Friday, May 13, 2016

Branko Milanovic — Why the Global 1% and the Asian Middle Class Have Gained the Most from Globalization

Branko synopsizes his new book, Global Inequality: A New Approach for the Age of Globalization, with co-author Christoph Lakner.

The good news.
The expansion of incomes around the median of the global income distribution was so overwhelming that it ensured global inequality’s decline — despite the real income growth of the top 1% and rising national inequalities in many countries. Real incomes more than doubled between 1988 and 2011 (though the extension to 2011 is not shown in this chart), a shift that involved large swaths of people (almost a third of the world population, most of them from Asia). And although our data for the past are quite tentative and in some cases not much better than guesses, it is still the first time since 1820 that global inequality is deemed to have gone down, from approximately 69 Gini points to around 64. (On the Gini scale, 100 would be complete inequality while 0 would be complete equality).
Capitalism works!

But not equality for all. There are tradeoffs.
But the essential tradeoff may still remain: are increasing national inequalities the “price” we (the world) pay for decreasing global inequality and poverty? Is one “good” thing linked to another “bad” thing? This is a particularly pertinent question because peoples’ income comparators (the proverbial Joneses) are mostly people from their own country, rather than any random person in the world. Thus, the positive developments reflected in lower global inequality may not be something—however happy we may be that they are taking place—that matters much, politically speaking.…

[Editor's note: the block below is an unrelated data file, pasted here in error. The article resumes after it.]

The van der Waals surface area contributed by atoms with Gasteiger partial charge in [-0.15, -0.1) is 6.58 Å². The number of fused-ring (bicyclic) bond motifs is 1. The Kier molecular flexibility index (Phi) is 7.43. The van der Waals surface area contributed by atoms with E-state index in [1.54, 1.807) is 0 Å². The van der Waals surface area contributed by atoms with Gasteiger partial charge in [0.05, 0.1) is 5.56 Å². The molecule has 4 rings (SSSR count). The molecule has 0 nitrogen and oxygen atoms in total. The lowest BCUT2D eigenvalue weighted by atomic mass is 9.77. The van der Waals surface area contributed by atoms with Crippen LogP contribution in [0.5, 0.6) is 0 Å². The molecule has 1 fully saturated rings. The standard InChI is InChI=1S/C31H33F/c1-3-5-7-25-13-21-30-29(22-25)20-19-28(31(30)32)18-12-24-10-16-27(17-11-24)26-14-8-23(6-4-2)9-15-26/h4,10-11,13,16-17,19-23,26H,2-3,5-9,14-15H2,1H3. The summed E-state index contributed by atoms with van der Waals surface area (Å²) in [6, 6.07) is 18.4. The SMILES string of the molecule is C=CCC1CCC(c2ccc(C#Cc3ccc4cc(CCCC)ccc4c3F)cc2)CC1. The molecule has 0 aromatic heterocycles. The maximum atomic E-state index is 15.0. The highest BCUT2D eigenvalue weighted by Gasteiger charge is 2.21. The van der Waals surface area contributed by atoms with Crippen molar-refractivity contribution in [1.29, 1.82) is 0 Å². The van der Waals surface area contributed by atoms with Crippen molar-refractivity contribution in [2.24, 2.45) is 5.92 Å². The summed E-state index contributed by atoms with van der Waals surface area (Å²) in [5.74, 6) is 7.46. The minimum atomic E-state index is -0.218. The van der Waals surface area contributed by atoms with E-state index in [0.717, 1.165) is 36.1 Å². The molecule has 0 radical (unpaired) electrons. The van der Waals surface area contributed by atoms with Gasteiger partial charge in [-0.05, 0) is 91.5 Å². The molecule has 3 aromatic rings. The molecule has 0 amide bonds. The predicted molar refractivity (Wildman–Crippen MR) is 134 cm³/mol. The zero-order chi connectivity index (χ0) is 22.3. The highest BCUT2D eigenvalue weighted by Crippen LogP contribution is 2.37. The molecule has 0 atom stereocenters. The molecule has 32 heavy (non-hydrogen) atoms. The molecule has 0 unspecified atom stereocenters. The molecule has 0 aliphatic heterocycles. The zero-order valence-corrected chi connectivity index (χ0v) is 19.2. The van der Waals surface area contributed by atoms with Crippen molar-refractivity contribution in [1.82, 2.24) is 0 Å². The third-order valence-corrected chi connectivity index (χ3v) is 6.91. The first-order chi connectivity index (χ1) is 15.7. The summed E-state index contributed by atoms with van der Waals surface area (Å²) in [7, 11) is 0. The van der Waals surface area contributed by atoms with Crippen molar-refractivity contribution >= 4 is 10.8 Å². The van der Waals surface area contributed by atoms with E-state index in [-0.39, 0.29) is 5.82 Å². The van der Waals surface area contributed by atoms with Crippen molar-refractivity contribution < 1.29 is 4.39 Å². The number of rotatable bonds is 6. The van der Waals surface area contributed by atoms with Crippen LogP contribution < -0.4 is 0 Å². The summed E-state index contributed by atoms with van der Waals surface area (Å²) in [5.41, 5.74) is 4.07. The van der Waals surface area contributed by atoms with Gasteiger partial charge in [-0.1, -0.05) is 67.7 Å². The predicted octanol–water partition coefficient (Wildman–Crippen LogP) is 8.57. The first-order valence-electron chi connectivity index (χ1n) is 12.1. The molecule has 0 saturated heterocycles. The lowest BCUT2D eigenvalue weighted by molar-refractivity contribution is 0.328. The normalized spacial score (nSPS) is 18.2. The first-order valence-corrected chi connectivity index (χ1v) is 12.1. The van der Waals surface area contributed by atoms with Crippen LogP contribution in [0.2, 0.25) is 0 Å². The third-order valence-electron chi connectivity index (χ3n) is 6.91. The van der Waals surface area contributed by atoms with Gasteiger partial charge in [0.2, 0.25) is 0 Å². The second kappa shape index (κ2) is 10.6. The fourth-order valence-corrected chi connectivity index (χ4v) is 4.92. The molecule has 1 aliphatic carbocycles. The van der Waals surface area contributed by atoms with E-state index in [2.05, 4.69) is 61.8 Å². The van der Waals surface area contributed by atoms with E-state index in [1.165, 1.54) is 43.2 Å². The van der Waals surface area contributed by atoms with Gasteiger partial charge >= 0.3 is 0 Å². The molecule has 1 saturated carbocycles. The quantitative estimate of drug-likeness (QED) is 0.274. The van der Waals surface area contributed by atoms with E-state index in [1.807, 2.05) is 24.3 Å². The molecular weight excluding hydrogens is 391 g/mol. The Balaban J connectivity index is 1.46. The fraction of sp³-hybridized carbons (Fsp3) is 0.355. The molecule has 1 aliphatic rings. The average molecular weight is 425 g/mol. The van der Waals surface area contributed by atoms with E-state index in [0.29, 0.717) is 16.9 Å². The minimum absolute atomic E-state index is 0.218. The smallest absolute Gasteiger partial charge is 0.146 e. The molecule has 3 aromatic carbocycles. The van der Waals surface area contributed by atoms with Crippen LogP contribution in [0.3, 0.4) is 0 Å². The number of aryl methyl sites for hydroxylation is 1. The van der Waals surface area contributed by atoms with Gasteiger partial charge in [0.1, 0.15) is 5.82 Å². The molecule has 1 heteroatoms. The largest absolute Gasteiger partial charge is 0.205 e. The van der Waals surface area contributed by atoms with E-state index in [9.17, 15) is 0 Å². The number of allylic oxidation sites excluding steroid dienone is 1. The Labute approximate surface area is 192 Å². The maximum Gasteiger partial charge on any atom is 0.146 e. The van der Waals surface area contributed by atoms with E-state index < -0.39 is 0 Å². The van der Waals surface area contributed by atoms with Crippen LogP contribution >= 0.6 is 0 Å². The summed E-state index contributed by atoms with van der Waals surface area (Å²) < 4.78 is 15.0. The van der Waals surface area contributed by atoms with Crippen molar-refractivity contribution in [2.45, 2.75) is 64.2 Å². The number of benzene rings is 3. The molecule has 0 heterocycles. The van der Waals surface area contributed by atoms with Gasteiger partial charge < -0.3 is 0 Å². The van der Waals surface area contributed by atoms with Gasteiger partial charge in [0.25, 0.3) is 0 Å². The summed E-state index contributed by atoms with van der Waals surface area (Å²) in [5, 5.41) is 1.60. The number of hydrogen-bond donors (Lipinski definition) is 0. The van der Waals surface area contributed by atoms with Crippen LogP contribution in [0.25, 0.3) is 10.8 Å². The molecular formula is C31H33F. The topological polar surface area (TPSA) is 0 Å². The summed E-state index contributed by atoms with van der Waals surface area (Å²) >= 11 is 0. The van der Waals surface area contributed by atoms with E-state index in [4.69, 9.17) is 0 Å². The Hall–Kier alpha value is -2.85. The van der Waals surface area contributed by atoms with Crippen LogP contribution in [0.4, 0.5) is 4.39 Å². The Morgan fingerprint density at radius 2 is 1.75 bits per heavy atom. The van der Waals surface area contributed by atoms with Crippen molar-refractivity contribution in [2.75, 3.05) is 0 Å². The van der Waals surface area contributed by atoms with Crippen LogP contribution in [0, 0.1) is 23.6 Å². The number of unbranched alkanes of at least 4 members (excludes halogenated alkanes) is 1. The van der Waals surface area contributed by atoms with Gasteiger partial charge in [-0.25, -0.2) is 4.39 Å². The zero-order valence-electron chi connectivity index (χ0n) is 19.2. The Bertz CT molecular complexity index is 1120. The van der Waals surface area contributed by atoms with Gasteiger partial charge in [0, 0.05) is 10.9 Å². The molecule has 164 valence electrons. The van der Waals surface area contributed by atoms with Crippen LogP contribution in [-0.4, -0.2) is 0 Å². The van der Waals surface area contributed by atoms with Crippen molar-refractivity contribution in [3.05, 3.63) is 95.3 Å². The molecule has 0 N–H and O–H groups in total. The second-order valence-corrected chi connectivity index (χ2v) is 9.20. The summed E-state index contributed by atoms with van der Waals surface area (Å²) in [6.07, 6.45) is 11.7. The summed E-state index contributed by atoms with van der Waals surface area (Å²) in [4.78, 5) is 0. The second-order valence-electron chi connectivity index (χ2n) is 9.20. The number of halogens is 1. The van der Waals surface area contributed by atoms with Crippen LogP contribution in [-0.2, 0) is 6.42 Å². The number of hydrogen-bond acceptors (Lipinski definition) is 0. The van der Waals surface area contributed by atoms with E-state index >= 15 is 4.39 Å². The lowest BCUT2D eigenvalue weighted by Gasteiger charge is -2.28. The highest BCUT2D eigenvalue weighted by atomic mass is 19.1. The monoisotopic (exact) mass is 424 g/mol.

… if people are more focused on national inequality, their concerns about what is happening at home will dominate the “objective” reduction of inequality across the globe.
This may be politically a more meaningful way to look at global inequality, and it leads to a somber conclusion. Even if globalization were to be associated with an absolute real income improvement for all, or almost all, and reduced global inequality, if it is also associated with rising national inequalities, the unhappiness stemming from the latter may dominate. Globalization may be “felt” to produce a more unequal world, even if it objectively does not. Then the very facts that are globally hopeful and reassuring may have domestic consequences that are the very opposite.
Harvard Business Review

1 comment:

Ryan Harris said...

We knew Asia did well and millions lifted from poverty. But why should we lift them at our expense? And they would have done nearly the same without us. So the question remains, why didn't US policy makers do more to ensure employment, wages and incomes didn't suffer, if there was a huge bounty of excess benefit from globalisation? The answer is because the bone heads at Harvard and the other ivy leagues believed political objections were protectionist and nothing more. They subverted democracy and corrupted politicians for the greater good. They were wrong, they caused untold suffering, financial crisis and other grave consequences to society. Bankers and politicians get jailed for this behaviour. Economists find it endlessly amusing to think about.